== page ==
This official complaint is against the Pensions Regulator and other public bodies who were, or should have been, responsible for preventing pension scams and protecting the public.  The Ark schemes were launched in 2010 by – among others – Stephen Ward of Premier Pension Solutions S.L. and Premier Pension Transfers Ltd.  The six Ark schemes had been registered by HMRC and the Pensions Regulator with no due diligence by either to establish whether the schemes had been set up with the specific purpose of operating pension liberation; whether they were bona fide occupational pension schemes set up by a sponsoring employer which intended to trade and provide employment; whether there was a competent trustee and board of trustees in place; whether there was a clear Statement of Investment Principles or whether there was ever any realistic prospect of the schemes providing member benefits.

At around the same time, a multi-million pound occupational pension scam was being vigorously promoted by James Lau of Wightman Fletcher McCabe while the administrators/trustees of the scheme, Andrew Meeson and Peter Bradley, were under criminal investigation for cheating the Public Revenue (and were subsequently jailed).  Also, former barrister, solicitor and porn star Paul Baxendale-Walker was promoting a whole series of liberation scams unhindered by the authorities – despite having been firmly in the spotlight since 2007 as a passionate advocate of liberation.  And KJK Investments/G Loans was a further liberation scheme flourishing at around the same time, having been started in 2009.

By the time Ark was getting well underway, tPR (formerly OPRA) was fully aware that liberation scams were proliferating and that the feeble warnings they had made back in 2002 about scams which had been operating as far back as 1997 had reached neither the public nor the industry effectively.  In 1999, tPR had been investigating two scammers – Stephen Russell and William Ferguson – for a £6m pension fraud.  The pair were jailed for five years in 2003.

In fact, tPR were fully aware that since 1999 pension scams were on the increase, and yet did not make it clear to ceding pension trustees what their statutory obligations were in respect of transferring victims into scams. On 13.7.2010, tPR Chair David Norgrove stated that: “Any administrator who simply ticks a box and allows the transfer, post July 2010, is failing in their duty as a trustee and as such are liable to compensate the beneficiary.”  But pension trustees claim they never read that message (let alone heeded it) and that it was neither publicised nor distributed.  Further, in the same year Tony King, the Pensions Ombudsman, reported that he had “found that pension trustees failed in carrying out serious fiduciary responsibilities to others in circumstances in which the law specifically states that they should not be protected from liability.”  And still tPR did nothing.  And the Pension Schemes Act 1993 was not amended to reflect the urgent need to protect the public.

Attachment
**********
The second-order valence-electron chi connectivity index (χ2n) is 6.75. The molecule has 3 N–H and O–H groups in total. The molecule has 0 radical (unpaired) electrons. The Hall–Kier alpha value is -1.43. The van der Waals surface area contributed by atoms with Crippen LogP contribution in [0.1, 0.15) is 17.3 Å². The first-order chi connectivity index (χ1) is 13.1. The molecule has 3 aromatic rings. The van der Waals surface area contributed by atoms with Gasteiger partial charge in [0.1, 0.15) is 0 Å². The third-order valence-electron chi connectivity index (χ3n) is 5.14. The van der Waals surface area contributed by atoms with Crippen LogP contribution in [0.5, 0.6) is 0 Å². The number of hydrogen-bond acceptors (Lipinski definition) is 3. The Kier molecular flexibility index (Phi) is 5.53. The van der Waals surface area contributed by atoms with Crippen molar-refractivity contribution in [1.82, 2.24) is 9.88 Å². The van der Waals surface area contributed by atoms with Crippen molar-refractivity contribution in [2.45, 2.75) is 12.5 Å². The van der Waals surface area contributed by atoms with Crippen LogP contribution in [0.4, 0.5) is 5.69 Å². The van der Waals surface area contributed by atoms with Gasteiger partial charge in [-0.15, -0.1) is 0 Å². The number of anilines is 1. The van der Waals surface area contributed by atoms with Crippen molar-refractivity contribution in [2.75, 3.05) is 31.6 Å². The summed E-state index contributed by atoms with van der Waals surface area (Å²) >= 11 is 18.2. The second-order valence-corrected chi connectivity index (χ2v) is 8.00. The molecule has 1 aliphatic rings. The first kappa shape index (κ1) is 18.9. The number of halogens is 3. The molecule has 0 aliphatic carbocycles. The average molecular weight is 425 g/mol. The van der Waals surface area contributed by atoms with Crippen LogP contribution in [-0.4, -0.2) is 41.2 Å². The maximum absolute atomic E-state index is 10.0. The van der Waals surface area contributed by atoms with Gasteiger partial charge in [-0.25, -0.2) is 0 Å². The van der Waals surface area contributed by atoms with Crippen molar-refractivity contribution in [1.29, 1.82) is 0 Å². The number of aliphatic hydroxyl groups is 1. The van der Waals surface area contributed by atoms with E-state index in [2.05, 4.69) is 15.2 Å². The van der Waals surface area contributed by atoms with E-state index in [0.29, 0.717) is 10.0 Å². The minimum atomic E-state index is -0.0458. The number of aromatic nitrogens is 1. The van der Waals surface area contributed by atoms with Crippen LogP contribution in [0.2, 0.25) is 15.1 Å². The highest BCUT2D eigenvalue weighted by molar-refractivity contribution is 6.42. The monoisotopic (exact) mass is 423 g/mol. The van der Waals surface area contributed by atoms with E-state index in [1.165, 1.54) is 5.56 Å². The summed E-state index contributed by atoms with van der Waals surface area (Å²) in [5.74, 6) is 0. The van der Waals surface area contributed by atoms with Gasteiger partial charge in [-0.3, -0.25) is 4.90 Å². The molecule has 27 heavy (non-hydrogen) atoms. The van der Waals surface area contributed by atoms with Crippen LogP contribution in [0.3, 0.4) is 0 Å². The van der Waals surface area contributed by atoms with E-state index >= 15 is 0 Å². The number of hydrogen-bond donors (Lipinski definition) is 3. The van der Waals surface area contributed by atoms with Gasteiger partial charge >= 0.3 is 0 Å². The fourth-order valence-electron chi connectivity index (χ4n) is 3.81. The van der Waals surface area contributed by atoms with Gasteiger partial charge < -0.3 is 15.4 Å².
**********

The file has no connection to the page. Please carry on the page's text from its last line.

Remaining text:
The Scorpion Campaign was launched by tPR in 2013 after fifteen years of failing to warn trustees and the public, and omitting to make it clear to trustees what their statutory obligations were to pension scheme members.  During this period, the pension scam industry matured into a deadly serious and well organised large-scale operation in the UK, with many new “players” coming into the arena having been trained by Stephen Ward, Paul Baxendale-Walker and other founders and pioneers of early scams.

It was – by the time Scorpion dribbled weakly and ineffectually into the arena – well known to tPR what the typical characteristics of pension scams were and what phrases and claims were habitually being made by the scammers to dupe their victims into signing over their gold-plated pensions into worthless, toxic schemes and being financial ruined.  Among the many key phrases (such as “your pension is frozen”; “tax-free loan”; “guaranteed 8% returns” etc.), was the most powerful of all: “the scheme is HMRC approved”.  There was, of course, no such thing as HMRC were as guilty of lazy, box-ticking negligence as the culpable ceding provider trustees (see separate complaint against HMRC).  But to this day, tPR has done nothing to dispel this myth, and in fact even continues to help the scammers to this day by using the same incorrect phrase on its own website: If you are required to register a scheme with TPR that does not require HMRC approval, please contact us.”